With so many social media outlets available, and many of them much more popular, LinkedIn flies under the radar for freelance writers.
LinkedIn is largely thought of as the professional’s social media network, but freelancers (myself included until I learned better) generally think LinkedIn is for the professional looking for full-time work only. Wrong.
Not too long ago, I wouldn’t have thought of using LinkedIn to find freelance writing gigs. Now that I know better, I regularly use LinkedIn to connect with businesses looking for writers, and the leads just keep coming.
Here’s how to use the professional network to get more assignments.
Start with your network
Most people have at least 100 connections on LinkedIn.
Those connections are probably a mix past business colleagues, friends and family, and people you don’t actually know but are in similar professions.
Have you ever thought of asking those connections for an introduction to a publication or business you want to write for?
I have 312 connections. Of those connections, I might know 75 of them personally. But when I search for a company or a business I want to write for, most of the time one of my connections is also connected to someone at said business or publication.
This provides the perfect opportunity to leverage my network to make a new connection.
Most would agree, knowing someone who knows someone is better than a blind pitch. LinkedIn, as Carol Tice, long-term, successful freelance writer told me me in a mentoring conversation, “This is the one place where asking your network to introduce you to a new publication or business is acceptable.” In fact, she’s been hired by Fortune 500 companies through LinkedIn.
It’s the professional’s social media network for a reason!
So how do you do this?
- In the search bar, type in the company or publication you’re interested in writing for.
- Pull up the company page and see if you have any connections in common.
- Click on the blue link that tells you how many connections you have in common, and choose one of them to reach out to.
- Reach out to one of them directly, and send a quick intro (not a full-fledged letter of intent or pitch) through the messaging option. You can ask if they know who you’d contact or if they’d be willing to introduce you through email to someone.
Ever looked up a marketing manager or editor and noticed you had connections in common?
Another way to use your LinkedIn network to your advantage is to ask for an introduction to the person you’re trying to connect to.
Did you know you can try LinkedIn Premium for 30 days for free?
Sign up for a trial and use the 30 free InMails to get your name out there to businesses you want to work for.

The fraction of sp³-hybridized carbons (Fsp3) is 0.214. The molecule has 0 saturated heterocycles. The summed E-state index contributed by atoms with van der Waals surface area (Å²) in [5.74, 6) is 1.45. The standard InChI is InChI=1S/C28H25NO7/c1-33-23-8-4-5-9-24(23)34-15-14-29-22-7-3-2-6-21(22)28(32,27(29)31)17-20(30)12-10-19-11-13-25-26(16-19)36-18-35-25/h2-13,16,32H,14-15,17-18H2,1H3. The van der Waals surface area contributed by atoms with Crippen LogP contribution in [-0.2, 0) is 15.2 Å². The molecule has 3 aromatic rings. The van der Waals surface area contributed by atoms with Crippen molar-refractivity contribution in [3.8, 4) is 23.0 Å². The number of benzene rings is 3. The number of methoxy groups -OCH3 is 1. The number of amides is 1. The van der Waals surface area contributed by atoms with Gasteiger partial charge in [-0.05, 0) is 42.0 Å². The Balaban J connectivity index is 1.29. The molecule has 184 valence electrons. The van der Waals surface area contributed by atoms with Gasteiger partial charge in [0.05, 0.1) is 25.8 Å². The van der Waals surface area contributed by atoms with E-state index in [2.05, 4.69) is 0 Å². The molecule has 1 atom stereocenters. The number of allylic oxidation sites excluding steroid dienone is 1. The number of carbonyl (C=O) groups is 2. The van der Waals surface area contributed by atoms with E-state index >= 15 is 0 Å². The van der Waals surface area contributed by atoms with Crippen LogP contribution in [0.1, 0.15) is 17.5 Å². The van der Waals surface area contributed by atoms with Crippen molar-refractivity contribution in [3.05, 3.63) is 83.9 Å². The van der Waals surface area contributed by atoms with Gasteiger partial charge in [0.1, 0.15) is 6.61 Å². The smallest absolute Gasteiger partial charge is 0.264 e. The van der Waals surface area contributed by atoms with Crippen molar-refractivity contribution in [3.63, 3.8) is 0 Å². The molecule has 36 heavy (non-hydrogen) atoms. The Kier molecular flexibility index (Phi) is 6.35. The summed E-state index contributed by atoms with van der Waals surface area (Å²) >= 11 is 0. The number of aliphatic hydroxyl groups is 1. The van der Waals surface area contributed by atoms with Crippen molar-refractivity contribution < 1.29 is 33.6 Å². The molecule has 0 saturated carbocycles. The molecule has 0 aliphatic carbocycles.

LinkedIn makes it really easy to find marketing managers and editors with its intuitive search features.
When sending InMail, a quick introduction rather than a detailed pitch is best. Send a little inquiry letting the prospective client know about your experience and your services.
This is what mine looked like:
About three weeks later, I received a response that went a little something like this:
I learned about using InMail thanks to a post on Carol Tice’s blog, Make A Living Writing about how to use InMail to connect with prospects.
The easiest way to use InMail in volume is to narrow down your niche. I chose higher education and health, because those are two of my favorite topics to write about. Then, I used the LinkedIn search feature to search marketing managers in those two niches. This helped me narrow my results so I could choose who to send InMail to.
Become a LinkedIn Pro with ProFinder
A relatively new feature, LinkedIn ProFinder connects freelancers with clients. It’s easy to get started, and the results can be pretty great.
Just click on the “Join as a Pro” link in the top right-hand corner of the LinkedIn Profinder page and fill out the prompts. You are able to select the services you provide and once approved, ProFinder will connect you with businesses submitting jobs that match your skills.
I signed up for ProFinder and about a week later, I found out through email I was added to the ProFinder network. Not two days after that, I received an email for my first lead.
The leads include everything you want to know about the project, and you will be invited to submit a proposal.
It will look a little something like this:
If the job is something you are interested in, go ahead and submit away! In the proposal, you will write a brief cover letter and submit an hourly or project rate.
Since I started with ProFinder about a month ago, I’ve been notified of five projects, submitted proposals for three of them, and been contacted for two interviews. I’m still in conversation with one of the prospects and have already signed a contract with the other.
Definitely worth the time!
Even if you aren’t keen on using social media to find freelance gigs, think of LinkedIn as more of a networking tool.
It really is a goldmine if used to its full potential.
Have you used LinkedIn in your freelance business? What techniques work for you?